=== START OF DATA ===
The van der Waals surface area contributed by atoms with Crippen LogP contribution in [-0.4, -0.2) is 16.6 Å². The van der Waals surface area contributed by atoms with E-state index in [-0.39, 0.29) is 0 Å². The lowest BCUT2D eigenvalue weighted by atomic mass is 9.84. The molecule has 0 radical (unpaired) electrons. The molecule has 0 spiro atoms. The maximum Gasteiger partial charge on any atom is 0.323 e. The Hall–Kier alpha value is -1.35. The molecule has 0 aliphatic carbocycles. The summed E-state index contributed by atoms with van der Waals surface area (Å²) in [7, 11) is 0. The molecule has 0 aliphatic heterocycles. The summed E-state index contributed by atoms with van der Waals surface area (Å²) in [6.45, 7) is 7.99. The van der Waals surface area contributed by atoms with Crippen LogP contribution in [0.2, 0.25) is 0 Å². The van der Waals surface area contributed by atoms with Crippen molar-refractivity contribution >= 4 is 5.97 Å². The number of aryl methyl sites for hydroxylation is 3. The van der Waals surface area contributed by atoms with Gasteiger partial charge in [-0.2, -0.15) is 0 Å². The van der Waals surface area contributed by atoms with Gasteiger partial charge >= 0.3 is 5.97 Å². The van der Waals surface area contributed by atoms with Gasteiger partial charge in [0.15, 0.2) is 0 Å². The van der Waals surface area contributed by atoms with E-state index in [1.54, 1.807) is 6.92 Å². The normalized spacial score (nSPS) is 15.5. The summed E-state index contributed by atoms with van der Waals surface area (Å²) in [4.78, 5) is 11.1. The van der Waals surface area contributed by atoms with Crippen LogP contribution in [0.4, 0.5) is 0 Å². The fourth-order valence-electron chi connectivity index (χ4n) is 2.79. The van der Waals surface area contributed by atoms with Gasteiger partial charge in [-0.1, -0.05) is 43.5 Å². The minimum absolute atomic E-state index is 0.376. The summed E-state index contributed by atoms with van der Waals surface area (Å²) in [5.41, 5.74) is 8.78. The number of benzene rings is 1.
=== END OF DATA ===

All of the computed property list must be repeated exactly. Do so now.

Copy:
The van der Waals surface area contributed by atoms with Crippen LogP contribution in [-0.4, -0.2) is 16.6 Å². The van der Waals surface area contributed by atoms with E-state index in [-0.39, 0.29) is 0 Å². The lowest BCUT2D eigenvalue weighted by atomic mass is 9.84. The molecule has 0 radical (unpaired) electrons. The molecule has 0 spiro atoms. The maximum Gasteiger partial charge on any atom is 0.323 e. The Hall–Kier alpha value is -1.35. The molecule has 0 aliphatic carbocycles. The summed E-state index contributed by atoms with van der Waals surface area (Å²) in [7, 11) is 0. The molecule has 0 aliphatic heterocycles. The summed E-state index contributed by atoms with van der Waals surface area (Å²) in [6.45, 7) is 7.99. The van der Waals surface area contributed by atoms with Crippen LogP contribution in [0.2, 0.25) is 0 Å². The van der Waals surface area contributed by atoms with Crippen molar-refractivity contribution >= 4 is 5.97 Å². The number of aryl methyl sites for hydroxylation is 3. The van der Waals surface area contributed by atoms with Gasteiger partial charge in [-0.2, -0.15) is 0 Å². The van der Waals surface area contributed by atoms with Gasteiger partial charge >= 0.3 is 5.97 Å². The van der Waals surface area contributed by atoms with Gasteiger partial charge in [0.15, 0.2) is 0 Å². The van der Waals surface area contributed by atoms with E-state index in [1.54, 1.807) is 6.92 Å². The normalized spacial score (nSPS) is 15.5. The summed E-state index contributed by atoms with van der Waals surface area (Å²) in [4.78, 5) is 11.1. The van der Waals surface area contributed by atoms with Crippen LogP contribution in [0.4, 0.5) is 0 Å². The fourth-order valence-electron chi connectivity index (χ4n) is 2.79. The van der Waals surface area contributed by atoms with Gasteiger partial charge in [-0.1, -0.05) is 43.5 Å². The minimum absolute atomic E-state index is 0.376. The summed E-state index contributed by atoms with van der Waals surface area (Å²) in [5.41, 5.74) is 8.78. The number of benzene rings is 1.